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UPDATE: I posted this question a year ago, funnily enough I have the same issue on a project I'm working in mainly IE7. Basically I got IE7 in WinXP SP3 virtual pc installed sIEve and memory leaks would occur with the code below. Basically I want no code leaks with the sample code I provided below, any help would be appreciated

I was recently looking at this memory leak tool sIEve: http://home.orange.nl/jsrosman/

So I decided to test out the tool by creating a main page that will open up a popup window. I started by creating 3 pages: index.html, page1.html and page2.html, the index.html page will open a child window (popup) linking to page1.html. Page1 will have a anchor tag that links to page2.html, while page2 will have a link back to page1.html

PROBLEM

So in the tool I entered the index.html page, popup window opened to page1.html, I then clicked the page2 link, no leaks detected yet.

While I'm on page2 I click the link back to page1, and that's where the tool claims there is a link. The leak seems to be happening on the index.html page and I have no idea as to why it would be doing that. Even more concerning is that I can see elements that the tool detects that aren't even on my page.

Does anyone have any experience with this tool or know if this really is a memory leak? Any samples of showing how to achieve what I'm doing without memory leaks?

INDEX.HTML

  <script type="text/javascript">

   MYLEAK = function() { 
    var childWindow = null;

    function showWindow() {
     childWindow = window.open("page1.html", "myWindow");                 
     return false;
    }         
    return {     
     init: function() {
      $("#window-link").bind("click", showWindow);               
     }      
    }       
   }();   

  </script>

 </head>

<body> 
 <a id="window-link" href="#" on>Open Window</a>

 <script type="text/javascript">   
  $(document).ready(function() {
   MYLEAK.init();   
  });
 </script>

</body>
</html>

PAGE1.HTML

<html>
<body>

 <h1>Page 1</h1>
 <a href="page2.html">Page2</a> 
</body>
</html>

PAGE2.HTML

<html>
<body>
 <h1>Page 2</h1>
 <a href="page1.html">Page1</a> 
</body>
</html>

Appreciate your efforts.

share|improve this question
    
Not using window.open but let the user decide if he wants a new window/tab or not (middle mouse button!) would be a good idea :p –  ThiefMaster May 19 '10 at 8:38
    
You mean as a link? I even tried using target="_blank" and had similar problems. Do you think by opening in a new tab it might not cause such leaks? Also isn't it up to the user settings to determine how the link actually gets opened? –  DotnetShadow May 19 '10 at 9:00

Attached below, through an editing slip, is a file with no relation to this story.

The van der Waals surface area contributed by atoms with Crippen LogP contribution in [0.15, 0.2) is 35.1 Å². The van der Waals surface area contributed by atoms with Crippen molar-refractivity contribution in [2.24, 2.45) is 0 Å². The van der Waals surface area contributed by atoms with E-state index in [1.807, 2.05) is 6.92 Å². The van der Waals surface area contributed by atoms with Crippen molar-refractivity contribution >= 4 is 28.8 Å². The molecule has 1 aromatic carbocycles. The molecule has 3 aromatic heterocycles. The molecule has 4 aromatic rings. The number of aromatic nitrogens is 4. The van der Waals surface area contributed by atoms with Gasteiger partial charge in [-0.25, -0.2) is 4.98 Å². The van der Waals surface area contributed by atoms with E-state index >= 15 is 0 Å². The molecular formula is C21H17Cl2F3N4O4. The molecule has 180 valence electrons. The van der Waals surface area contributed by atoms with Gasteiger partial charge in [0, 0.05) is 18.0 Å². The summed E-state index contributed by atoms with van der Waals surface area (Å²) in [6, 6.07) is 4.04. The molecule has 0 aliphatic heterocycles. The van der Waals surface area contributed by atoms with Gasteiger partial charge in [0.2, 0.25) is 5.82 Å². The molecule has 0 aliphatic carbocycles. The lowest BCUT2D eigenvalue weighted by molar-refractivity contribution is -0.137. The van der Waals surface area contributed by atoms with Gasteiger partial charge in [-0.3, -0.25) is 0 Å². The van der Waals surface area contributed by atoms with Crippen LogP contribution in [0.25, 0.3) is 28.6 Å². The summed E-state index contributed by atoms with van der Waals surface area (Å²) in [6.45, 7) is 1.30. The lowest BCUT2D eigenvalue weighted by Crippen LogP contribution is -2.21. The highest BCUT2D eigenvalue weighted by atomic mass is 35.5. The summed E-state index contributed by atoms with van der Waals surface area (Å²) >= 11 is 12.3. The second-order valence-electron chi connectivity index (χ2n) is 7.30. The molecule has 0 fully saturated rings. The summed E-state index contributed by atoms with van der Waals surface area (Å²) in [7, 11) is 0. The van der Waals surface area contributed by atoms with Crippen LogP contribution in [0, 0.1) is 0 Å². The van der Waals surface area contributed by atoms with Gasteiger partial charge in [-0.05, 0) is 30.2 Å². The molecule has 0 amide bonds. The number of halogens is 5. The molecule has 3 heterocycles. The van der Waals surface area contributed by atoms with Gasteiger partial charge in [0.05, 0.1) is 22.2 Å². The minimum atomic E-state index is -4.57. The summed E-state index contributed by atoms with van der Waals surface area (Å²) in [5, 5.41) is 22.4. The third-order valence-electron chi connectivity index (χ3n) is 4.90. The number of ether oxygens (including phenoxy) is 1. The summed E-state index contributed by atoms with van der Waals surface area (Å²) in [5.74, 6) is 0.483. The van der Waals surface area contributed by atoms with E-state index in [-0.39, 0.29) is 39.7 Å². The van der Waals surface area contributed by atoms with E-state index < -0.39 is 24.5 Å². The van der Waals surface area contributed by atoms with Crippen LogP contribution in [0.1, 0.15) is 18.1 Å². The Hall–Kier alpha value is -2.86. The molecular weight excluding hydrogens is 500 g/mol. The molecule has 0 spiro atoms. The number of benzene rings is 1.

tried target="myWindow" ? –  Val May 19 '10 at 10:43

1 Answer 1

I have test this leak on Windows 2000 5.00.2195 service pack 4 with following specs of IE

version: 6.0.2800.1106IS
Chiper Strength : 128-bit
Product ID 55736-837-5565635-04173
Updated Versions:;SP1;Q823353;Q833989

Keep a reference to the newly opened window, and when you close it (or reopen it), set the reference to null. That way the garbage collector will collect (eventually) the window object. If you don't, the window object stays in the memory, and noone know when it will be deleted.

Additionally, you should always name your windows (but that has nothing to do with your problem).

Something like:

var wPopUp = null;
function clickButton()
{
if ( wPopUp )
{
if ( !wPopUp.closed )
{
wPopUp.close();
}
wPopUp = null;
}

wPopUp = window.open('leak2.html',
'wPopUp', 'width=500, height=400');
}

also have a look at MS JS Mem Leak detector

Since IE is unable to do its job and reclaim the cycles, it falls on us to do it. If we explicitly break the cycles, then IE will be able to reclaim the memory. According to Microsoft, closures are the cause of memory leaks. This is of course deeply wrong, but it leads to Microsoft giving very bad advice to programmers on how to cope with Microsoft's bugs. It turns out that it is easy to break the cycles on the DOM side. It is virtually impossible to break them on the JScript side.

When we are done with an element, we must null out all of its event handlers to break the cycles. All we have to do is assign null to each event handler's property. This can be done very specifically, or we can make a generic purge function.

share|improve this answer
    
Hi there, Thanks for the reply, I think I have tried that before in another test I put in my showWindow() method after I opened the window childWindow = null is that what you meant, or do you mean keep a reference to it on the parent window? also when you say name my window didn't I do that with: childWindow = window.open("page1.html", "myWindow"); ? –  DotnetShadow May 19 '10 at 11:33
    
I updated my answer Shadow –  XGreen May 19 '10 at 11:57
    
Thanks for that I tried your code by just changing my binding to: $("#window-link").bind("click", clickButton); Initially there are no leaks when you open the window, but if you click the links on the popup window Page2->Page1->Page2 then leaks occur. I have no problem if I just open the popup up straight to Page1, it's only when I click the link on that page that points to page 2 that the leak occurs not sure if it that's what you saw? At this stage I'm inclined to think that the tool isn't actually correct –  DotnetShadow May 19 '10 at 12:11

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